unnecessary ceremonial and fuss
Origin and usage
The noun flummery was first used in English in the early 17th century. It comes from the Welsh word ‘llymru’ whose meaning and etymology are obscure. The meaning above dates from the mid 18th century.
Flummery originally referred to a kind of food made by boiling oatmeal or wheatmeal to a jelly, then used as an accompaniment to savoury dishes. It later came to be used to mean a type of sweet concoction made with milk, flour and eggs. In this meaning it is first recorded in a cookery book by the 18th century writer Hannah Glasse, published in 1747. At roughly the same time, flummery started to be used figuratively to refer to empty flattery or meaningless compliments, later extended to refer to unnecessary fuss or empty ceremonial. Flummery is one of a number of British puddings that are variously described as creamy and delicate or bland and tasteless, according to personal preference: they include blancmange, custard, junket, rice pudding and semolina. What links flummery the dessert to the figurative meaning is perhaps its light, smooth quality and lack of substance.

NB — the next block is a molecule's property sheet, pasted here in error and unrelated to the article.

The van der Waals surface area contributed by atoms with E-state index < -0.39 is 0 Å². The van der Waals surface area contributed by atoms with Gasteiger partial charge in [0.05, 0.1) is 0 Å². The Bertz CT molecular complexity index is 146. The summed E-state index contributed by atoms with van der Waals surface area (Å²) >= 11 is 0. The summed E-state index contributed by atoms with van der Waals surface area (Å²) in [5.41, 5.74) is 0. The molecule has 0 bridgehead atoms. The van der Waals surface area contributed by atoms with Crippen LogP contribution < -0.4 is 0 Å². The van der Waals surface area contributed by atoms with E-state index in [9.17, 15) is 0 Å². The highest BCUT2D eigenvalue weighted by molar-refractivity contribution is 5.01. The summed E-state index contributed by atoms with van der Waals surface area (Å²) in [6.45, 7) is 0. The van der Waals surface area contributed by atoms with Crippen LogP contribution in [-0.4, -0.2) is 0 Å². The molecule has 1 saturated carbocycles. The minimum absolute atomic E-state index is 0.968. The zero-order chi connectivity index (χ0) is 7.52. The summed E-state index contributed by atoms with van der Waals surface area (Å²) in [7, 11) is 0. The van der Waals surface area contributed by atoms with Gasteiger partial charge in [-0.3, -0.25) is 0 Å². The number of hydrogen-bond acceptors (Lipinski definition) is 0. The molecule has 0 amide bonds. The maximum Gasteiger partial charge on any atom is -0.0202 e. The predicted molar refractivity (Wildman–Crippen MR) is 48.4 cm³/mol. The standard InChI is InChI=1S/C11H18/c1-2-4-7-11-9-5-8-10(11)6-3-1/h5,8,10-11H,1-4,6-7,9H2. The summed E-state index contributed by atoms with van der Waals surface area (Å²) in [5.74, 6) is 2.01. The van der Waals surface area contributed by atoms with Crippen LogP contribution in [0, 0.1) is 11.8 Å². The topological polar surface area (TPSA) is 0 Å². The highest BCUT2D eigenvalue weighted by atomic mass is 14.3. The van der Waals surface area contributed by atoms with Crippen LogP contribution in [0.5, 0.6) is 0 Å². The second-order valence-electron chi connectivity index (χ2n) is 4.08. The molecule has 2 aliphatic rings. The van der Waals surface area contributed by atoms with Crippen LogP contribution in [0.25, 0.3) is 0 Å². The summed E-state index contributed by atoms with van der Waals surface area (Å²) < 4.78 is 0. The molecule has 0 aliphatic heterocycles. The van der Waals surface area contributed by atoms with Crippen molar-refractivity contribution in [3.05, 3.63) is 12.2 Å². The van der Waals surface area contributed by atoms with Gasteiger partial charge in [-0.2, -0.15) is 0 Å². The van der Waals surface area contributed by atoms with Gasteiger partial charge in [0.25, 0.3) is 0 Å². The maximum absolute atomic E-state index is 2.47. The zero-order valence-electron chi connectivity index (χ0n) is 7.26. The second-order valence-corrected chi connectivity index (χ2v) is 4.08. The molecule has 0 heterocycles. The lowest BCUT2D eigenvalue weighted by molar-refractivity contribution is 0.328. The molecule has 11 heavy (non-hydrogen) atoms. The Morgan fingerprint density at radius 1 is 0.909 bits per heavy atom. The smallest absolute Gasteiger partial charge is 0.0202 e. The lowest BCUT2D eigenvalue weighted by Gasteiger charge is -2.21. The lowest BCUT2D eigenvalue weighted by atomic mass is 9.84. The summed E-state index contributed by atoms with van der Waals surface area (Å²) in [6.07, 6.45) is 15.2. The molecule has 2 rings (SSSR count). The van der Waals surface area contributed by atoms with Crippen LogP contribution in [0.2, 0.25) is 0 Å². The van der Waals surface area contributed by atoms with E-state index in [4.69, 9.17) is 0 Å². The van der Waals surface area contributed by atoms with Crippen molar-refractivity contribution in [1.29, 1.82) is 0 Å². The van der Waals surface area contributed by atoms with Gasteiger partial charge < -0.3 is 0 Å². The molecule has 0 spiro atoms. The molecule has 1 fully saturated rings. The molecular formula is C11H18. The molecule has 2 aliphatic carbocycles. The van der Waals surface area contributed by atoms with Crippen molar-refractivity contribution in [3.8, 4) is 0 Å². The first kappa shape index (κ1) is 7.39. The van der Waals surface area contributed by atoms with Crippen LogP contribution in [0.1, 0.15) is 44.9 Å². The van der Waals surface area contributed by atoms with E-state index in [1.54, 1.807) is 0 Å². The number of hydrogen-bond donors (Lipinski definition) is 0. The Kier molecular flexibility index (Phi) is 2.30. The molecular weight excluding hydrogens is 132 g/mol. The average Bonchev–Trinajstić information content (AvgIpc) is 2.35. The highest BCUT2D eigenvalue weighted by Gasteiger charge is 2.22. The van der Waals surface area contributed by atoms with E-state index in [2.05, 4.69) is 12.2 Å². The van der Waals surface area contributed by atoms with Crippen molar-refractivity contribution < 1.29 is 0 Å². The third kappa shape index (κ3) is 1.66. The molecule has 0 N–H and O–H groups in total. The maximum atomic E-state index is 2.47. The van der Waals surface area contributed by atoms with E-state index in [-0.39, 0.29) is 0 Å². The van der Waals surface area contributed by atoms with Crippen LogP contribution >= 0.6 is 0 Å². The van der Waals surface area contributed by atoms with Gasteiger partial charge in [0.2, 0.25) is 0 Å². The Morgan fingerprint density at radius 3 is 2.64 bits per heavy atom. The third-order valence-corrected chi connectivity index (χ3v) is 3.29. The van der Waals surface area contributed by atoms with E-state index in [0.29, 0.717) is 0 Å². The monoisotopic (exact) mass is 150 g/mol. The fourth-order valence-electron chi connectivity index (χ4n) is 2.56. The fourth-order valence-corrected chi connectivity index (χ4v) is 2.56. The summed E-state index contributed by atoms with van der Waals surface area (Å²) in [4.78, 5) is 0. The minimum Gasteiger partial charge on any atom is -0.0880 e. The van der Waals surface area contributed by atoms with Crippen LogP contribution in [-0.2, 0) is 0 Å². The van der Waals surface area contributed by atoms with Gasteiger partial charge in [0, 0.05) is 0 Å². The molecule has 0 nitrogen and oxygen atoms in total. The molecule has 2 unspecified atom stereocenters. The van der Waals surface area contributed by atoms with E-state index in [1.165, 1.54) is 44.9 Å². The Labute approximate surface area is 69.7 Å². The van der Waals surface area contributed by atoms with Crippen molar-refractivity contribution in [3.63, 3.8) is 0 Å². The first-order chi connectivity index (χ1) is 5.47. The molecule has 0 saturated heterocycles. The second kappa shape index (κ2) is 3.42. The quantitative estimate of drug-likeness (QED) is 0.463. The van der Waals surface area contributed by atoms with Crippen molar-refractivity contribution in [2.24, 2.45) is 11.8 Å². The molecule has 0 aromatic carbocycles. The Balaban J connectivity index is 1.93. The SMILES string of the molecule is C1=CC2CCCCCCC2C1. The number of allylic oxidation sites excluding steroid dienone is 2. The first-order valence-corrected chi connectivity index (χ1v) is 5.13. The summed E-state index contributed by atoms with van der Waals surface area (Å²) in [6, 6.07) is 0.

“Fox: Do you enjoy all this flummery, Mr. Pitt?
Pitt: No, Mr. Fox.
Fox: Do you enjoy anything, Mr. Pitt?
Pitt: A balance sheet, Mr. Fox. I enjoy a good balance sheet.”
(Alan Bennett, The Madness of King George)
ceremony, pomp, ritual